Things That I Hate

The Puritans

Yes. The Puritans. Their holier-than-thou attitude, prissiness and unfriendly attitude towards everyone makes me angry that they were one of the first groups of people in America. Not to mention the Salem Witch Trials! Their bizarre branch of Sola Scriptura Protestantism led them to lash out at anyone who basically wasn’t in the clique. It’s a very childish way of looking at the world. Imagine, if you will, sitting in a cold, ugly, white-washed building in ugly clothes, listening to a crazy preacher giving his personal interpretation of the words of Christ. If they hadn’t gone crazy with John Calvin’s heresy and abandoned tradition, we wouldn’t have the Trials to look back at. Thanks, guys.

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  1. I’ve done that, I’ve sat in a white wash room while some really old man and the female teachers pandered their view of the Bible—it’s called Catholic school. I dealt with it for five and a half years. I understand that it sucks and it’s not fair, but you cannot tell people to shut up for voicing their view on something. It’s their opinion and it’s their perception, people don’t do it to you. So why are you doing it? That’s slightly hypocritical. They have an easier, simpler life. The only reason why you don’t like it is because it’s different and new to you.

    • by Been there, done that
    • 26 October 2010, 7:06 AM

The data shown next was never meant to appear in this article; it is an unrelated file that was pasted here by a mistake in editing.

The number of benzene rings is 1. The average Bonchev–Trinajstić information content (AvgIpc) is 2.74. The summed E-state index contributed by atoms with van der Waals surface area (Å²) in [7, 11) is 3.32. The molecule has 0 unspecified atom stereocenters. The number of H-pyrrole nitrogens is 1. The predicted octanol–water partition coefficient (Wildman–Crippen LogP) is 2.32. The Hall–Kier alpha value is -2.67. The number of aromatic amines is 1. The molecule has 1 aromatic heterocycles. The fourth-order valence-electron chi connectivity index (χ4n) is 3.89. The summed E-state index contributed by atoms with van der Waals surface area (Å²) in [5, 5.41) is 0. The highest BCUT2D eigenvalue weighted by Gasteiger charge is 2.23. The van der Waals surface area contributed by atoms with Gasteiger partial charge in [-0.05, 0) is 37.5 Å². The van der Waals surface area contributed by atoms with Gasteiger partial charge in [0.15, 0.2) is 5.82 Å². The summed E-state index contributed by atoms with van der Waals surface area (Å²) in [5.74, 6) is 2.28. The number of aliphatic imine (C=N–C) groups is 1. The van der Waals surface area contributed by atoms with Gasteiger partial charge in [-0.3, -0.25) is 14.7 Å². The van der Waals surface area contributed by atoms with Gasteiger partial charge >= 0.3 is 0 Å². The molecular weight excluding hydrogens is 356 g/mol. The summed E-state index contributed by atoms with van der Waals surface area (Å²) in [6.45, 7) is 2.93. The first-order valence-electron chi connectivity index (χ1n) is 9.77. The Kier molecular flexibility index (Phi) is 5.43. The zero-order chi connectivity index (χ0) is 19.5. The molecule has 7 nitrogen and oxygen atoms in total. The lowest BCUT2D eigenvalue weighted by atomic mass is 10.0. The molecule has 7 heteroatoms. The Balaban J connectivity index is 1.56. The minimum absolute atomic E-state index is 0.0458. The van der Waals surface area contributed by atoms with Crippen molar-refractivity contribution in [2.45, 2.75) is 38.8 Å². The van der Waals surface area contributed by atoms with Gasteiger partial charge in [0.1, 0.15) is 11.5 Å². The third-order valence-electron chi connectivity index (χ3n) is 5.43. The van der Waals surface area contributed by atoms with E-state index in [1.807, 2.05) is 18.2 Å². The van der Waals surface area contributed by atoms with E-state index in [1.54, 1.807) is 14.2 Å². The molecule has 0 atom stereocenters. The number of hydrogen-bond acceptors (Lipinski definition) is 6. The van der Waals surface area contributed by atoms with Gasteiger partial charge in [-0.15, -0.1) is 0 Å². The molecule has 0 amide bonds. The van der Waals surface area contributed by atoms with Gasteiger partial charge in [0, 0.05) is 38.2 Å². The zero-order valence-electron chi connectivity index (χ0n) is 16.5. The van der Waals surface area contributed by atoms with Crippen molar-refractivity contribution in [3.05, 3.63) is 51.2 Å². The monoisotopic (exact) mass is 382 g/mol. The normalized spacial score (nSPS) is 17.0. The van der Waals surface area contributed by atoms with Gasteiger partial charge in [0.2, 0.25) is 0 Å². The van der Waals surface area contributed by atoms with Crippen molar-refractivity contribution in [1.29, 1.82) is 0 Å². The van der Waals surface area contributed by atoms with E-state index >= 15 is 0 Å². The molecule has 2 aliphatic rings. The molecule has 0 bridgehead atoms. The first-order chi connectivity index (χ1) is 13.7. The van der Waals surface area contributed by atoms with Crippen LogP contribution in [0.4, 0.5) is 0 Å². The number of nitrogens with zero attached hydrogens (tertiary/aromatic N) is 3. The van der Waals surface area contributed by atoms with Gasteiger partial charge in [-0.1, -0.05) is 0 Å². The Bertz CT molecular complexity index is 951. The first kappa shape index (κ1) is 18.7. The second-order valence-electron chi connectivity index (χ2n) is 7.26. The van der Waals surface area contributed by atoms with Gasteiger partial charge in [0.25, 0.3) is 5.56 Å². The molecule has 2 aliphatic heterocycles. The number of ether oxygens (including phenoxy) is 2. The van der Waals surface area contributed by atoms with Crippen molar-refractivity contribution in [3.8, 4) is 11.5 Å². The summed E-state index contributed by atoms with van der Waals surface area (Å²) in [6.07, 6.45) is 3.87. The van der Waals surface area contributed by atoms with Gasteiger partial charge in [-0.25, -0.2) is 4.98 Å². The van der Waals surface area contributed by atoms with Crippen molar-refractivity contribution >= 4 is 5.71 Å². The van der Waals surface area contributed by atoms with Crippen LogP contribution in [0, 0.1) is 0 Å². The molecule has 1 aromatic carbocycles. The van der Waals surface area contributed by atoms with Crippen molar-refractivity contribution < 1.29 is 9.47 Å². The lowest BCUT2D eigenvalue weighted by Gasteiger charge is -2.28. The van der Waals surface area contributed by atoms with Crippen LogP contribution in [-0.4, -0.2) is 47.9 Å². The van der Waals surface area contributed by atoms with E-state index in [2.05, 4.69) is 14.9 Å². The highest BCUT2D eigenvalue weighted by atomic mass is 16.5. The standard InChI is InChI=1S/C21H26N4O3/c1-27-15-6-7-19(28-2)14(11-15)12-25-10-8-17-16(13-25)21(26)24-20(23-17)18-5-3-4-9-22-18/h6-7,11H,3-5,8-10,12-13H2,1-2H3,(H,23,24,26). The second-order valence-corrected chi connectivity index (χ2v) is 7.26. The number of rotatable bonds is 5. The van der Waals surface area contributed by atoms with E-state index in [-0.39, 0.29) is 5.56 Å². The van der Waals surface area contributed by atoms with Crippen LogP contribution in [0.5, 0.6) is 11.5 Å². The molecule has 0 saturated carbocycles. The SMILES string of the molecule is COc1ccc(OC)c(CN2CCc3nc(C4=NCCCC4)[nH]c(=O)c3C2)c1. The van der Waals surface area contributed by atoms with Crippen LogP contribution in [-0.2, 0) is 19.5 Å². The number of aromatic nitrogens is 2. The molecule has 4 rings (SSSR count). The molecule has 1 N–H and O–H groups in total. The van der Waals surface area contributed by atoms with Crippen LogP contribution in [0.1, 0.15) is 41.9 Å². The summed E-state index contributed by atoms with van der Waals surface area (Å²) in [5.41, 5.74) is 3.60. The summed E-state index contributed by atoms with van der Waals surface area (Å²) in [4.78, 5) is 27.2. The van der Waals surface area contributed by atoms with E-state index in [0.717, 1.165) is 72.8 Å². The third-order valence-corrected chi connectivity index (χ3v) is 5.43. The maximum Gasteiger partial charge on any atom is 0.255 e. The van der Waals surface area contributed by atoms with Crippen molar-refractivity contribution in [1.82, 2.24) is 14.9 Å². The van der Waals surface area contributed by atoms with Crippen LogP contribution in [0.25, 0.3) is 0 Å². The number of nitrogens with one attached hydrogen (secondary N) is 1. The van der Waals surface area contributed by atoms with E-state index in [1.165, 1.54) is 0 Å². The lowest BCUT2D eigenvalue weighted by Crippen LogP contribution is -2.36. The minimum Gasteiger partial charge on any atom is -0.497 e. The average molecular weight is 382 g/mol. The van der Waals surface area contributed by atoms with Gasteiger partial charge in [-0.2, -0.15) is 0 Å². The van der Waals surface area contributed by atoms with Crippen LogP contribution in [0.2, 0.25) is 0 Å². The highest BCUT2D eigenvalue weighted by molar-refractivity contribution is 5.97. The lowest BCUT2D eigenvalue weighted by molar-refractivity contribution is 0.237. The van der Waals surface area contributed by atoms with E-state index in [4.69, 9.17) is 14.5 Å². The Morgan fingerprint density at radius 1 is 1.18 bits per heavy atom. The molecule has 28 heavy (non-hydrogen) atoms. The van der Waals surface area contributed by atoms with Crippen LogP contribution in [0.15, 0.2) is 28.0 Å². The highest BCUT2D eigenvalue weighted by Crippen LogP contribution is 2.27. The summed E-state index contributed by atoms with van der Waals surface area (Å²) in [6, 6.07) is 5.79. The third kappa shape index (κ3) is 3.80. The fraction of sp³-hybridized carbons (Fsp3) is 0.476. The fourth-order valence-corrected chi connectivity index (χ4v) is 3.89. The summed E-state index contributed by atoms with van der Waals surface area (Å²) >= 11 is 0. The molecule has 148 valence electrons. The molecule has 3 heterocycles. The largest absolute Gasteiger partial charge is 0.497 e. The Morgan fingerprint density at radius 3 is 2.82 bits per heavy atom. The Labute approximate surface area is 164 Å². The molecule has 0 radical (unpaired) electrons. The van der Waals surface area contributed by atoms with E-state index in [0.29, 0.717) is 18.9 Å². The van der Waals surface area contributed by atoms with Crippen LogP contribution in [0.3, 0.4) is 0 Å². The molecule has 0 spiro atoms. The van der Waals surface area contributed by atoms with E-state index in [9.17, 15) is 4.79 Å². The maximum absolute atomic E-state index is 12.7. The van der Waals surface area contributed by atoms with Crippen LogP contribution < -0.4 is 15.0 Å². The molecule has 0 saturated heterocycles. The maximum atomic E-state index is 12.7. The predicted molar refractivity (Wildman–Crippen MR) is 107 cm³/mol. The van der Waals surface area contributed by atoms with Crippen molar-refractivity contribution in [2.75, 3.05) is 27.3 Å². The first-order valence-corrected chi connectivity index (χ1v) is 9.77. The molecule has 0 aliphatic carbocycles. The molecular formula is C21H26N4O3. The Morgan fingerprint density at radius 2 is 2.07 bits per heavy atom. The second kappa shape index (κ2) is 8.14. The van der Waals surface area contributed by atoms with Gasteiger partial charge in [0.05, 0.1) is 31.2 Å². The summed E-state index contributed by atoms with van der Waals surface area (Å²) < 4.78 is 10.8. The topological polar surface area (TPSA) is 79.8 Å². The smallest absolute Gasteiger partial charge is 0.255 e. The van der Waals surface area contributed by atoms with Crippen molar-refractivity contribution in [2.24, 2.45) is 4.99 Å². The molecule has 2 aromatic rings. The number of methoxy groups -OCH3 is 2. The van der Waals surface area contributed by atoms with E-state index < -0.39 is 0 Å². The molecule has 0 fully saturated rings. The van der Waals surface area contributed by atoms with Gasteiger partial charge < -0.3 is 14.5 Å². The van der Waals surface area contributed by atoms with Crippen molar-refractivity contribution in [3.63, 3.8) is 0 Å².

2. The view of the Puritans expressed above treats Arthur Miller’s and Nathaniel Hawthorne’s views of the Puritans as though they were reality, which they were not. One wonders whether the author has ever read a full book by a Puritan, or a serious historical study about them. Where were the Puritans unfaithful to Scripture? That is not addressed; instead there is name-calling. Regarding Salem, the over-all record of the Puritans in New England regarding witchcraft was much better than what happened in Europe at the same time, as a book like Chadwick Hansen’s Witchcraft at Salem makes clear.

    • by Henry
    • 27 October 2010, 2:37 AM
  3. Been there done that: I doubt that their lives are simpler as they have many strict rules and busy schedules. Then again, you have first hand experience. I think that the difference between the author and a preacher is that we are not being forced to listen to (or rather, to read) what they are saying.

    OP: I would hate to live in that society. I read The Crucible in Junior year in High School and I think it would be a fun assignment to hold a mock-up trial in class with assigned roles and a situation (Hint hint teachers). I think that your comments are aimed at colonial Puritans though; modern Puritans are quite a bit different.

    • by Co-hater
    • 28 October 2010, 7:21 PM

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